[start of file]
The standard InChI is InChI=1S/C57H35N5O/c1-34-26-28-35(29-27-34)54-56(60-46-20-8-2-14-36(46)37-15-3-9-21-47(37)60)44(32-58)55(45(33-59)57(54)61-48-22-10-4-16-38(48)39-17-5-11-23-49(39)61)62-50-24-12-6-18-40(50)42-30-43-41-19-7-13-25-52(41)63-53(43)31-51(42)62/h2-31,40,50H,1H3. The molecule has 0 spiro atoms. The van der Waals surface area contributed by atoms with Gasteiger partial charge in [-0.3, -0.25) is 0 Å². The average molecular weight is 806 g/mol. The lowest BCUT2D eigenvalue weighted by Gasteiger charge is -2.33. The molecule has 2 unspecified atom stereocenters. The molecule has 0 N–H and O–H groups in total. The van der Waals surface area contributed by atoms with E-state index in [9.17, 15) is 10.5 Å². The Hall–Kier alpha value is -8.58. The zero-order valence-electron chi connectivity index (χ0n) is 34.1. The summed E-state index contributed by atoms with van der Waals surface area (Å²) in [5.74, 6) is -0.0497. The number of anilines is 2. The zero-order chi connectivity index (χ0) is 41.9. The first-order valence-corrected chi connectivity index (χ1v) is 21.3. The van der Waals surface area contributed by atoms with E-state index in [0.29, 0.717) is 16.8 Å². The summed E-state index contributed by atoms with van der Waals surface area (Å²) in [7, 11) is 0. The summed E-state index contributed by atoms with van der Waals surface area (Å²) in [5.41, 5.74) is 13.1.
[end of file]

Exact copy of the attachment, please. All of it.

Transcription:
The standard InChI is InChI=1S/C57H35N5O/c1-34-26-28-35(29-27-34)54-56(60-46-20-8-2-14-36(46)37-15-3-9-21-47(37)60)44(32-58)55(45(33-59)57(54)61-48-22-10-4-16-38(48)39-17-5-11-23-49(39)61)62-50-24-12-6-18-40(50)42-30-43-41-19-7-13-25-52(41)63-53(43)31-51(42)62/h2-31,40,50H,1H3. The molecule has 0 spiro atoms. The van der Waals surface area contributed by atoms with Gasteiger partial charge in [-0.3, -0.25) is 0 Å². The average molecular weight is 806 g/mol. The lowest BCUT2D eigenvalue weighted by Gasteiger charge is -2.33. The molecule has 2 unspecified atom stereocenters. The molecule has 0 N–H and O–H groups in total. The van der Waals surface area contributed by atoms with E-state index in [9.17, 15) is 10.5 Å². The Hall–Kier alpha value is -8.58. The zero-order valence-electron chi connectivity index (χ0n) is 34.1. The summed E-state index contributed by atoms with van der Waals surface area (Å²) in [5.74, 6) is -0.0497. The number of anilines is 2. The zero-order chi connectivity index (χ0) is 41.9. The first-order valence-corrected chi connectivity index (χ1v) is 21.3. The van der Waals surface area contributed by atoms with E-state index in [0.29, 0.717) is 16.8 Å². The summed E-state index contributed by atoms with van der Waals surface area (Å²) in [7, 11) is 0. The summed E-state index contributed by atoms with van der Waals surface area (Å²) in [5.41, 5.74) is 13.1.